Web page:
|From Socialist Voice, October 2004|
The Labour Party goes down the same old roadThe announcement by both the Labour Party and Fine Gael of their electoral pact on Westmeath County Council was timed to coincide with Fianna Fáil’s big get-together to discuss the outcome of the local and European Parliament elections.
Firstly, the Fianna Fáil gathering was a cynical ploy by Bertie Ahern to present this party as being in a listening mode, taking account of the lessons of their election defeat. They even invited outside speakers from organisations that campaign for increased government spending in social areas, such as unemployment benefit, poverty schemes, and social employment schemes. They are attempting to mollify the grass roots of Fianna Fáil and show them that they will be more caring and sharing from now until the next election.
Many Fianna Fáil backbenchers are clearly worried about their future employment prospects. The Progressive Democrats—the junior coalition partners—had a meeting of their parliamentary party also at the same time, at which they confidently expressed the opinion that there would be no change in government policy. One is more likely to believe the PDs on this than Bertie Ahern!
The Labour Party and Fine Gael attempted to upstage Fianna Fáil at their love-in in Inchidoney. Their pact has been presented by the media, as well as by the two parties, as the beginning of the formation of an alternative government, which would also include the Green Party but exclude Sinn Féin and other left parties. This is surely an example of history repeating itself as farce. Fine Gael are in the doldrums and sinking. They have no clear strategy or alternative policies to those of the present government. They are in favour of privatisation, even closer integration in the European Union, and joining the new “Rapid Reaction Force,” and are even worse on the national question than the present lot, if that were possible.
But instead of allowing Fine Gael to wither on the vine, Pat Rabbitte proceeds to give them a lifeline, instead of putting the Labour Party at the head of an alliance of progressive forces, standing on a platform of no privatisation, making the rich and self-employed pay their taxes, defending Irish military neutrality, and developing a progressive independent foreign policy. Such an alliance could radically overhaul the health service, break the control of fat-cat consultants and medical insurance companies, promote policies that allowed greater numbers of children from working families to attend university, and cut backdoor subsidies to rich families attending private schools and colleges.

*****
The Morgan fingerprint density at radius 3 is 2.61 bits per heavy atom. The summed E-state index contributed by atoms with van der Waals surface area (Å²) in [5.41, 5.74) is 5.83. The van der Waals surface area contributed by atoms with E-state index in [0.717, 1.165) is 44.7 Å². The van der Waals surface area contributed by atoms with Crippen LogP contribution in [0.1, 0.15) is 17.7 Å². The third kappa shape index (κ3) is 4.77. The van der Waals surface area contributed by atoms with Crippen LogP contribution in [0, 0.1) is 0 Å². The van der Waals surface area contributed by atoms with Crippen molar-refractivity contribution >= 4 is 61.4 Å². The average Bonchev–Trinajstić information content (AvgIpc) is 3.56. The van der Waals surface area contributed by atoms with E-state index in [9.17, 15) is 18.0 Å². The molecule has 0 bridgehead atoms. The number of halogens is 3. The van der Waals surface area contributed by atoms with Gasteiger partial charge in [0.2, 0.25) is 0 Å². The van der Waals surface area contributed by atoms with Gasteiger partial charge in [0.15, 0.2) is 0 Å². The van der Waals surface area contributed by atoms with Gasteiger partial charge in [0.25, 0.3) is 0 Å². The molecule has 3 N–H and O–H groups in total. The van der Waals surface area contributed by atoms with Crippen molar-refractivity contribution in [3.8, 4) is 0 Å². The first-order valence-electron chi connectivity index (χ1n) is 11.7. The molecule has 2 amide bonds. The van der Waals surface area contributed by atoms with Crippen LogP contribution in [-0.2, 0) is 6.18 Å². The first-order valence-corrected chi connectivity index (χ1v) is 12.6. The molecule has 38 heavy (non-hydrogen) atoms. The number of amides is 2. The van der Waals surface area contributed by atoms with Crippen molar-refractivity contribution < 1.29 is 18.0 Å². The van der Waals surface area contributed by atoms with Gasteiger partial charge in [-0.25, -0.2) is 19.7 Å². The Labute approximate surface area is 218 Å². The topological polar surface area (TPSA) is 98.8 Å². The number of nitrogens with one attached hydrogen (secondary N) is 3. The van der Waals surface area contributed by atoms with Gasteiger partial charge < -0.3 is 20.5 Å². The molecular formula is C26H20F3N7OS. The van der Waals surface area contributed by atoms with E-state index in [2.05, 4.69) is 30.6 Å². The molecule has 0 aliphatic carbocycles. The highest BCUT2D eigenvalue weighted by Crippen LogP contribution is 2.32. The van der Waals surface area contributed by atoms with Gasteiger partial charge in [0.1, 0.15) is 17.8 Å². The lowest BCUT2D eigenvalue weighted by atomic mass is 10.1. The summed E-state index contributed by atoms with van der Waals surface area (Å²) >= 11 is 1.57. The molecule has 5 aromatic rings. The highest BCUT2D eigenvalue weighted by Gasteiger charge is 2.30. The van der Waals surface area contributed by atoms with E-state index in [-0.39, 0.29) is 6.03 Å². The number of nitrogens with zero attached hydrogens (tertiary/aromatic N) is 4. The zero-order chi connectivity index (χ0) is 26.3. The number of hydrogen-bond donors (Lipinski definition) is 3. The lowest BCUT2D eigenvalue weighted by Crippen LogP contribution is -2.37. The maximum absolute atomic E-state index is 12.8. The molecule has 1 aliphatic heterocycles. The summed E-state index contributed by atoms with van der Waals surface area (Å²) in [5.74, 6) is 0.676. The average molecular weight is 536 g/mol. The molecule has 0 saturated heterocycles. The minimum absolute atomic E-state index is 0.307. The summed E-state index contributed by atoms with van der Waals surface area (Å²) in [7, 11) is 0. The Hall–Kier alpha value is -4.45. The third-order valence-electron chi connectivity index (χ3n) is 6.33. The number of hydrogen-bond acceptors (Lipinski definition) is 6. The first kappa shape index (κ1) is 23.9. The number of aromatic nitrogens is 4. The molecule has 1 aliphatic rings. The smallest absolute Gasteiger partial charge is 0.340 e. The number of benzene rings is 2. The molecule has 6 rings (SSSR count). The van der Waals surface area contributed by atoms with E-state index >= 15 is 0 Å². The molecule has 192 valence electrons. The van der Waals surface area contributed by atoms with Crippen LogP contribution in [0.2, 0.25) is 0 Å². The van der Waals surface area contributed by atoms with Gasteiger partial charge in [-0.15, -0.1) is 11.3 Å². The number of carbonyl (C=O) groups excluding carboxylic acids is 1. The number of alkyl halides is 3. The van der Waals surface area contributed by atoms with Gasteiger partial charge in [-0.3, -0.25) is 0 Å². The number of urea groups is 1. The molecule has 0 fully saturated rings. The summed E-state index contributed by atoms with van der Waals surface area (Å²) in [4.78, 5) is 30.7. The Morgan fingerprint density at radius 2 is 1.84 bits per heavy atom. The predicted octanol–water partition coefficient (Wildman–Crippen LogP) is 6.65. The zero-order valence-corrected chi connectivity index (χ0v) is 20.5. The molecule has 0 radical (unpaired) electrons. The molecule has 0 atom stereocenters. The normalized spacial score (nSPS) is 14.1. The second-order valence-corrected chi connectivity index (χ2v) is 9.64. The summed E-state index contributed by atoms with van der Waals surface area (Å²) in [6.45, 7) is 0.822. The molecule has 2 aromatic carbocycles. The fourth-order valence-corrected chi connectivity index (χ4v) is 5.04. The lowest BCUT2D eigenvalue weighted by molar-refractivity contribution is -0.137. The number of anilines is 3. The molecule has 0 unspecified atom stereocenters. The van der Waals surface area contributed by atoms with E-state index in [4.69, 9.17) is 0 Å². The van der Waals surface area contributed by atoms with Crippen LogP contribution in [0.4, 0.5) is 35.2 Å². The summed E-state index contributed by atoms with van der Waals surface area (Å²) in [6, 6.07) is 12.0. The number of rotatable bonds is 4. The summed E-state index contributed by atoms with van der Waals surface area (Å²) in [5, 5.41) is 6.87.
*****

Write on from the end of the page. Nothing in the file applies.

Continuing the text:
What price will the Green Party be prepared to pay for a place in the government? Will they now formally abandon their support for military neutrality? Will they throw in their lot with the privateers, embrace the new European Constitution, and become “realists,” like their German counterparts? They all have one thing in common: they have little or no ideological difference with the system as it is.
The Labour Party has the potential to build itself into the leading parliamentary force for progressive change, to make a decisive break with the past, as many citizens of this country desire and our country needs. Instead they are embarking on a well-trodden path that has had disastrous results for the labour movement.
The real beneficiaries in the long run will be Sinn Féin, if they hold their nerve. Many people who now vote Labour or Green will desert, as in the past, but they will now have an alternative home to go to.
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